FOR STATISTICAL PURPOSES ONLY

Garrett Gilbert‘s 635 yards of offense (a school-record 538 passing, 97 rushing) in SMU’s win over Temple is the seventh-most in FBS history.  The record for single-game total offense is Houston quarterback David Klingler‘s 732, who passed for 716 and rushed for 16 against Arizona State in December of 1990.

Octavius McKoy of Division III Western Connecticut rushed for 455 yards on 43 carries, breaking the single-game all-division NCAA record.  Marietta’s Dante Brown had set the old mark of 441 yards back in 1996.  Ladanian Tomlinson, for those curious, holds the FBS record with 406 yards.

— Stanford held Sean Mannion to just 271 yards passing and one touchdown in its win over Oregon State.  The junior came into the game leading the nation in passing yards per game at 427.4 and had thrown an FBS-best 29 touchdowns, throwing at least three in each of the first seven games of the season.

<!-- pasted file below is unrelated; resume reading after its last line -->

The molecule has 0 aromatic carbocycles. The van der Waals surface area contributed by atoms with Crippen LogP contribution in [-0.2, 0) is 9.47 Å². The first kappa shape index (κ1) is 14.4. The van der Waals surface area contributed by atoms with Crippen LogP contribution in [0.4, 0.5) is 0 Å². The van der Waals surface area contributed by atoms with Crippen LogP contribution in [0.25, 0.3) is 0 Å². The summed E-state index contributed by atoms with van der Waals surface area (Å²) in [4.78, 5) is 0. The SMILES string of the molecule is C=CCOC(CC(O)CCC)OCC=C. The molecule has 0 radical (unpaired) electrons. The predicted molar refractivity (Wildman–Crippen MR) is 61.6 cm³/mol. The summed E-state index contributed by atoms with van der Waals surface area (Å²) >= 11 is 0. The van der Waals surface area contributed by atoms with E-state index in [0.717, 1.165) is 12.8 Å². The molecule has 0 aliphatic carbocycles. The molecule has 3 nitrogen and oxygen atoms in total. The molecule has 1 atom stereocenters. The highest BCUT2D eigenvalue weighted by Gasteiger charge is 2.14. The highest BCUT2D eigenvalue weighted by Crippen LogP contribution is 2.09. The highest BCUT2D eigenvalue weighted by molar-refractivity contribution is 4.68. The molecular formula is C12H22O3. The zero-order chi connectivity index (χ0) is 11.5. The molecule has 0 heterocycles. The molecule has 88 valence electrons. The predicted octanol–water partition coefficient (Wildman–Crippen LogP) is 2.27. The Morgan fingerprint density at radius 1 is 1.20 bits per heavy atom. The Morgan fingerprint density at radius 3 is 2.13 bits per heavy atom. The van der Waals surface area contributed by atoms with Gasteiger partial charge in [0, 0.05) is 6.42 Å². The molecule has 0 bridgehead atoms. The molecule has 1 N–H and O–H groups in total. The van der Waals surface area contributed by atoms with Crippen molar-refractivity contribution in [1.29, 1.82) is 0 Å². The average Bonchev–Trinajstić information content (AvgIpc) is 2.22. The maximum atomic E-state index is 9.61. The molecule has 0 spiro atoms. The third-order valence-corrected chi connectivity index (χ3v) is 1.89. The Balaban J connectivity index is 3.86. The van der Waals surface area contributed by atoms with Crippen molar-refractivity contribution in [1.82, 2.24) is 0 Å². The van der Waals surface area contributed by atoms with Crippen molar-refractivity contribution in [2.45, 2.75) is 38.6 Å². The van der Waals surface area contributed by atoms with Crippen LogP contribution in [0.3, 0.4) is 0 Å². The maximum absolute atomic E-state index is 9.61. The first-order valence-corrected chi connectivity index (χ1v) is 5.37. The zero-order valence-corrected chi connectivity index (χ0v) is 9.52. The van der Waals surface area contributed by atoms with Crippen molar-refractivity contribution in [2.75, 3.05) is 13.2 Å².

Penn State v Ohio State— In Ohio State’s blowout of Penn State, Braxton Miller accounted for a career-high 261 yards passing and 68 yards rushing.  He also had five touchdowns: three passing, two rushing.  Meanwhile, Carlos Hyde carried the ball 16 times for 147 yards and two touchdowns as Ohio State won its 20th straight game.

Bryce Petty passed for 430 yards, 348 of which came in the first half, as Baylor scraped past Kansas 59-14.

Bishop Sankey, one week after rushing for a season-low 22 yards against Arizona State, rushed for a season-high 241 yards in Washington’s throttling of Cal.

— In two quarters of play plus the first possession of the third quarter, Jameis Winston passed for 292 yards and three touchdowns in Florida State’s romp over North Carolina State.

Duke Johnson rushed for 168 yards and two touchdowns, including the game-winner with just under a minute left, to help Miami eke its way past Wake Forest.

— Clemson’s Sammy Watkins had a school-record 14 catches in the win over Maryland.